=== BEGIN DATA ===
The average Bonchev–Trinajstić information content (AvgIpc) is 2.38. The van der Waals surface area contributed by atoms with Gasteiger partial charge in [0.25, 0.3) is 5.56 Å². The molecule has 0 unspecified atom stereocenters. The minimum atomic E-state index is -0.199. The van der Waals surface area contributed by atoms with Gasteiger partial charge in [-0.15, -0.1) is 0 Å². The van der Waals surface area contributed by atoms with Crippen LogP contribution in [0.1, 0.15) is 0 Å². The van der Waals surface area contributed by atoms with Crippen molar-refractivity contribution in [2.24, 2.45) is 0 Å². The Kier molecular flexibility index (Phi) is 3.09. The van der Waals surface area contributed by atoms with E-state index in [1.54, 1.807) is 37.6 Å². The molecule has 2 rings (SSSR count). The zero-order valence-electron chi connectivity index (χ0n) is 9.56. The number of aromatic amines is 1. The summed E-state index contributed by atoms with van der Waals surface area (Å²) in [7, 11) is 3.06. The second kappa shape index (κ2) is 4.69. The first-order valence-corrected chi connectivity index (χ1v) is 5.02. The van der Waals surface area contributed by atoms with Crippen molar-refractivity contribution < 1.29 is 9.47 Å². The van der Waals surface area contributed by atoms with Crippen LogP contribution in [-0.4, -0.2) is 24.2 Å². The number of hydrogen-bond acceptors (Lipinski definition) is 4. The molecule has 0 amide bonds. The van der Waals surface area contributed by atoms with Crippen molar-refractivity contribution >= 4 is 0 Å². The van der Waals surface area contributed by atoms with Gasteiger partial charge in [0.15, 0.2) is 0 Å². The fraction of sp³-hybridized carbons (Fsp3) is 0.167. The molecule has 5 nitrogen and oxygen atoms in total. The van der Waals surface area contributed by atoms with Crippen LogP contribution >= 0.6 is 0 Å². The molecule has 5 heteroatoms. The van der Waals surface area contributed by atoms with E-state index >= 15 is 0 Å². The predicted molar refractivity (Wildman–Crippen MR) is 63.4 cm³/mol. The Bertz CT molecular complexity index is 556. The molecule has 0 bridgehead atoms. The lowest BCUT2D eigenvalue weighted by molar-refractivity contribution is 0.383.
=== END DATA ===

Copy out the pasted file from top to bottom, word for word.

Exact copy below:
The average Bonchev–Trinajstić information content (AvgIpc) is 2.38. The van der Waals surface area contributed by atoms with Gasteiger partial charge in [0.25, 0.3) is 5.56 Å². The molecule has 0 unspecified atom stereocenters. The minimum atomic E-state index is -0.199. The van der Waals surface area contributed by atoms with Gasteiger partial charge in [-0.15, -0.1) is 0 Å². The van der Waals surface area contributed by atoms with Crippen LogP contribution in [0.1, 0.15) is 0 Å². The van der Waals surface area contributed by atoms with Crippen molar-refractivity contribution in [2.24, 2.45) is 0 Å². The Kier molecular flexibility index (Phi) is 3.09. The van der Waals surface area contributed by atoms with E-state index in [1.54, 1.807) is 37.6 Å². The molecule has 2 rings (SSSR count). The zero-order valence-electron chi connectivity index (χ0n) is 9.56. The number of aromatic amines is 1. The summed E-state index contributed by atoms with van der Waals surface area (Å²) in [7, 11) is 3.06. The second kappa shape index (κ2) is 4.69. The first-order valence-corrected chi connectivity index (χ1v) is 5.02. The van der Waals surface area contributed by atoms with Crippen molar-refractivity contribution < 1.29 is 9.47 Å². The van der Waals surface area contributed by atoms with Crippen LogP contribution in [-0.4, -0.2) is 24.2 Å². The number of hydrogen-bond acceptors (Lipinski definition) is 4. The molecule has 0 amide bonds. The van der Waals surface area contributed by atoms with Crippen molar-refractivity contribution >= 4 is 0 Å². The van der Waals surface area contributed by atoms with Gasteiger partial charge in [0.15, 0.2) is 0 Å². The fraction of sp³-hybridized carbons (Fsp3) is 0.167. The molecule has 5 nitrogen and oxygen atoms in total. The van der Waals surface area contributed by atoms with Crippen LogP contribution >= 0.6 is 0 Å². The molecule has 5 heteroatoms. The van der Waals surface area contributed by atoms with E-state index >= 15 is 0 Å². The predicted molar refractivity (Wildman–Crippen MR) is 63.4 cm³/mol. The Bertz CT molecular complexity index is 556. The molecule has 0 bridgehead atoms. The lowest BCUT2D eigenvalue weighted by molar-refractivity contribution is 0.383.